Moravian Easter – a celebration of new life
Traditional Easter celebrations in the Czech Republic have a strong religious connotation. However, many of the customs connected with this season date back to pre-Christian days. This is especially true of the eastern part of the country. Moravia is a historically and culturally distinct region and this is reflected also in the way local people celebrate this most important Christian holiday of the year.
“Passion Sunday is celebrated by girls. They make an effigy of Death, dress it in rags and ornament it. It symbolizes winter and is carried out of the village and then tossed into water or burnt. These days, however, the girls usually get rid only of the clothes and ornaments and keep the effigy itself for next year. A fairly new custom is also to make a small procession around the village, carrying the Death effigy, singing folk songs, knocking on doors and collecting eggs or money. Then the participants either divide what they collected and go home, or they have a meal together.“
“The idea was that the strength and power of spring was concentrated in a freshly cut willow branch and was transferred to the person being whipped. That is why traditionally girls‘ legs were whipped with willow branches to keep them healthy and strong. That is also why in the olden days the roles used to reverse and the next day women would whip men.
“During the year, your body collects a lot of illness, evil, and unclean power. People believed that when the fresh willow branch touched the human body, it gave its best and accepted all the worst from it. So when the whipping was over, the whip itself would be burnt or thrown away so that it would not be connected with the people and households. All the evil and bad it had sucked in from the persons it touched was meant to go away.”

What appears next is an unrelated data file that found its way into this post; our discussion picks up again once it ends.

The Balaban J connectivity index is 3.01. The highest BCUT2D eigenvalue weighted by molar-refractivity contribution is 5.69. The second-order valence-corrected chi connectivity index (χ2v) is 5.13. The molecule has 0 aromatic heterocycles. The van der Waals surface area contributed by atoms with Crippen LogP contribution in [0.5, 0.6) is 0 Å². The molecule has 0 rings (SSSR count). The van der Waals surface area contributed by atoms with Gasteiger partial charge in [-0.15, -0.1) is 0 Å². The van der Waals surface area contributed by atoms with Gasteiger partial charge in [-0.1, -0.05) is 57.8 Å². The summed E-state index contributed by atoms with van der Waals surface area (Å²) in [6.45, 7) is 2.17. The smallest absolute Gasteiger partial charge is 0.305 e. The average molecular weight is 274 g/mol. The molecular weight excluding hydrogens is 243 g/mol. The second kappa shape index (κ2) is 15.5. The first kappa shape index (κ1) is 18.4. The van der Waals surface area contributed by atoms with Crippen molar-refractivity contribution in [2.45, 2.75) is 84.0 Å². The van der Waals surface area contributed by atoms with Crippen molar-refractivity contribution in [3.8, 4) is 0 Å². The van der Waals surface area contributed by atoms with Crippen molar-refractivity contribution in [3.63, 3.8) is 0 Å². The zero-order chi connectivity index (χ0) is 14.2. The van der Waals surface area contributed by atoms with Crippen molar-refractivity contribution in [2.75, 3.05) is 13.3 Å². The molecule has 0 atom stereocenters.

“Easter eggs are given as presents, as a symbol of new life. Even though, during the willow whipping, children get chocolates and sweets, and men often get a shot of brandy. In other words, Easter present-giving is only about food and that is probably why the commercial aspect is not as strong as with Christmas. Yes, you can see special chocolates and some other Easter-related items in the shops, but Christmas is incomparably more commercialized.
Nowadays, there are women who paint Moravian Easter eggs professionally. They do not always use the old methods, but the tradition survives and is an inseparable part of Easter in this part of Europe. Jana Poláková again:
With or without detailed knowledge of what lies behind the many traditions that are kept alive in Moravia, Easter in this part of the country is special and worth experiencing.